Row Major Ordering

Main memory (i.e., RAM) occupies a linear address space, which just means that it can be treated as a huge, one-dimensional array. That means that if our program has a two-dimensional array (or higher) that the compiler must somehow map the two dimensions of the array into one the one dimension of main memory for storage. There are two ways to do this: row major order and column major order. Both are illustrated below but row major is by far the most commonly used today (hence, the name of this section).

Mapping a two-dimensional array to linear addressing Assume a 4x3 array (e.g., T a[4][3]; where T is some type and a is the name of the array). The array may be stored in main memory in one of two ways: row major (data is entered row by row) or column major (data is entered column by column).

As row major is used more than is column major, the example below is based on row major storage. In this example, nrows = 4, ncols = 3 (the size of the array). Suppose that the program needs to access the element a[i][j] (where i is the row = 2 and j is the column = 1). This element is highlighted in yellow. The calculation is as follows:

RM_address = i * ncols + j = 2 * 3 + 1 = 7
so a[i][j] = RM[i * ncols + j]
a[2][1] = RM[7]

Notice that nrows never figures into the calculation, so that information is not required in either the function call nor the parameter. This "trick" can be extended to higher dimensions and is useful if you want to create a function that takes a multi-dimensional array argument but make the function definition independent of the array size (but the number of rows must be passed in as a separate parameter).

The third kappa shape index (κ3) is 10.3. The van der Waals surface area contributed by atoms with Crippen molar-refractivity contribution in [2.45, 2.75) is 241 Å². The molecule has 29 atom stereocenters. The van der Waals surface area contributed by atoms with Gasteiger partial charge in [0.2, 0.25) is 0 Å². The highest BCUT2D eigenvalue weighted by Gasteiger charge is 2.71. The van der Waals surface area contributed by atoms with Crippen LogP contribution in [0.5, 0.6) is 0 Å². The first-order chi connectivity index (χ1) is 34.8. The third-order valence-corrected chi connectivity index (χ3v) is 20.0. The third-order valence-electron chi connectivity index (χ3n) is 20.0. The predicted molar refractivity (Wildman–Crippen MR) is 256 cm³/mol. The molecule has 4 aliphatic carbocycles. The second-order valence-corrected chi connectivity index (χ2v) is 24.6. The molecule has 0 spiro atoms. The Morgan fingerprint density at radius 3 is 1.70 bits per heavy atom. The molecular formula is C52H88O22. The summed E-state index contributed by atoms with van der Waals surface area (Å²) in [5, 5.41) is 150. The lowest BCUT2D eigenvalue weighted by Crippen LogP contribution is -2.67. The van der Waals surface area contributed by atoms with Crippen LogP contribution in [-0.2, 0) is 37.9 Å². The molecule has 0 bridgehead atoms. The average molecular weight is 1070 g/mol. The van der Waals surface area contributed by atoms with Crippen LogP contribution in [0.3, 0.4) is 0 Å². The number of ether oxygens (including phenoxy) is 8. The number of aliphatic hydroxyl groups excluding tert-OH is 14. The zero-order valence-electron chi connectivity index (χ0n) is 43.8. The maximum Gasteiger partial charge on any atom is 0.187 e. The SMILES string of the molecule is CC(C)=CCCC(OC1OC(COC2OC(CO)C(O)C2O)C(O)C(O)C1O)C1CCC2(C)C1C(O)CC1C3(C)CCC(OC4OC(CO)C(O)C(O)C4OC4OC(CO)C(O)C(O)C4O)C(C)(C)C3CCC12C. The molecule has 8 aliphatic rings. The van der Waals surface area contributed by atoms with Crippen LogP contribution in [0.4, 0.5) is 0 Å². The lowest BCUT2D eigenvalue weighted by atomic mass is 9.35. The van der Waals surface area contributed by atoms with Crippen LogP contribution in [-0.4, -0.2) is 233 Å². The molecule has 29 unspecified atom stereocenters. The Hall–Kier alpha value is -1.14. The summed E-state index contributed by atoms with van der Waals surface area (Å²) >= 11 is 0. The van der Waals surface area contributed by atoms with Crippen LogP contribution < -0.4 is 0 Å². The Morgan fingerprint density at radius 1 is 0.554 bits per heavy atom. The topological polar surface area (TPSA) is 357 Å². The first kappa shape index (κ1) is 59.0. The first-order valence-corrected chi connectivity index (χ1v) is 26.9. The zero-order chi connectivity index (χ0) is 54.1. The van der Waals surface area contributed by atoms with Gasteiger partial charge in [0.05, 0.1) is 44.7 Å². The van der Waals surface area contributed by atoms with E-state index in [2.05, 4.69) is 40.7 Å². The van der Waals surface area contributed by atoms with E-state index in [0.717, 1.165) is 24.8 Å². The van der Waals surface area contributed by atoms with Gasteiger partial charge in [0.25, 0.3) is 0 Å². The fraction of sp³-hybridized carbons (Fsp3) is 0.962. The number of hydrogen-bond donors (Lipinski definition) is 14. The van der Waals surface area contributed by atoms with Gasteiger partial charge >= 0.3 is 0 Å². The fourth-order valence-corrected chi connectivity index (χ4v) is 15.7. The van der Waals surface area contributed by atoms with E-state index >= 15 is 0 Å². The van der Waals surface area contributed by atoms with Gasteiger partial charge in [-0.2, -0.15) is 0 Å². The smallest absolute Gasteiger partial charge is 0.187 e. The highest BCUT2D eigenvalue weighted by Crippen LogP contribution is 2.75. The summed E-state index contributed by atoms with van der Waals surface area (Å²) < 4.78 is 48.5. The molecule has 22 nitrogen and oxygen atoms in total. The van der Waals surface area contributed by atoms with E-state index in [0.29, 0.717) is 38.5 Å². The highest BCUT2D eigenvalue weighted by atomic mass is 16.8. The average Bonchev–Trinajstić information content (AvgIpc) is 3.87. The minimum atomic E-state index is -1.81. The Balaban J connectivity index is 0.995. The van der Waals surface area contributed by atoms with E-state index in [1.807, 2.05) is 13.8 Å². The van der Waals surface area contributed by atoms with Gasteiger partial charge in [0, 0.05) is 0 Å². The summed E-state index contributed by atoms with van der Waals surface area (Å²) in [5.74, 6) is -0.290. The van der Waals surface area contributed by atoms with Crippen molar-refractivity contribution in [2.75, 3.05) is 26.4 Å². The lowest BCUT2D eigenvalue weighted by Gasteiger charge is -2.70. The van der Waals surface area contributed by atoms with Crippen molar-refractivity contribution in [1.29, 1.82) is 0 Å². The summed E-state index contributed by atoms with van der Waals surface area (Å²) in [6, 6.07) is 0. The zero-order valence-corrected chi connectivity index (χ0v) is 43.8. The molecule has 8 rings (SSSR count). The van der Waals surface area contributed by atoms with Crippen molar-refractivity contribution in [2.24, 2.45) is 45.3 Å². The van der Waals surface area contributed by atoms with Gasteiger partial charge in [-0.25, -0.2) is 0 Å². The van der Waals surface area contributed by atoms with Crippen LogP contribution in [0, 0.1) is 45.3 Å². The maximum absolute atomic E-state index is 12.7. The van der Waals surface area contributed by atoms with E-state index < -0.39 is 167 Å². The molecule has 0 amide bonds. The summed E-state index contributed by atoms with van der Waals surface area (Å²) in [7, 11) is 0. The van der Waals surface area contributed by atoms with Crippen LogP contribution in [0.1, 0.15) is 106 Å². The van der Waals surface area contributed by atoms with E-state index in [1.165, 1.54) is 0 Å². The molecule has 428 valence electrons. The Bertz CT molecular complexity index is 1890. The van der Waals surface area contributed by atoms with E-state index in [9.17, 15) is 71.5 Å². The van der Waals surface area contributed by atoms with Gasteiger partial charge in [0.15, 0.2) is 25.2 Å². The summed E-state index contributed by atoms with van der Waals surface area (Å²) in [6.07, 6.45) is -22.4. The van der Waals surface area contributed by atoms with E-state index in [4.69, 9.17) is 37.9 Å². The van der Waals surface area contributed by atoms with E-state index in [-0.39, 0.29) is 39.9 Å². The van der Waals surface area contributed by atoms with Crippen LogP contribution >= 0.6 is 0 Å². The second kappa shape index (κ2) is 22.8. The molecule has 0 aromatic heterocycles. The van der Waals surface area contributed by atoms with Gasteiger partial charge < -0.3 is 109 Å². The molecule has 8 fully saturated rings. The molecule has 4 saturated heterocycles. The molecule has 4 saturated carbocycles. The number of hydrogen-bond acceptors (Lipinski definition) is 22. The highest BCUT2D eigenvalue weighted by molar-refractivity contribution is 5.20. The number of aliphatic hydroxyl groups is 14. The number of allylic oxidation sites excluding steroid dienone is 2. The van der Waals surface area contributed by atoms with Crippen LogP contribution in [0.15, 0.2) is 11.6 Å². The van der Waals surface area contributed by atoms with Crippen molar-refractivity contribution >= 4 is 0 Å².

#include <iostream>
using namespace std;

void print(char* array, int i, int j, int ncols)
	cout << array[i * ncols + j] << endl;

int main()
	char	a1[4][3] = { 'A', 'B', 'C', 'D', 'E', 'F', 'G', 'H', 'I', 'J', 'K', 'L' };
	char	a2[3][2] = { 'u', 'v', 'w', 'x', 'y', 'z' };

	print((char *)a1, 2, 1, 3);
	print((char *)a2, 1, 0, 2);

	return 0;

The function

void print(char* array, int i, int j, int ncols)

is a more general replacement for (in this example) two functions:

void print(char array[][3], int i, int j)
void print(char array[][2], int i, int j)

Furthermore, the general function will continue to work when additional arrays with different dimension sizes are added to the program. The alternative requires a new function tailored to each array size.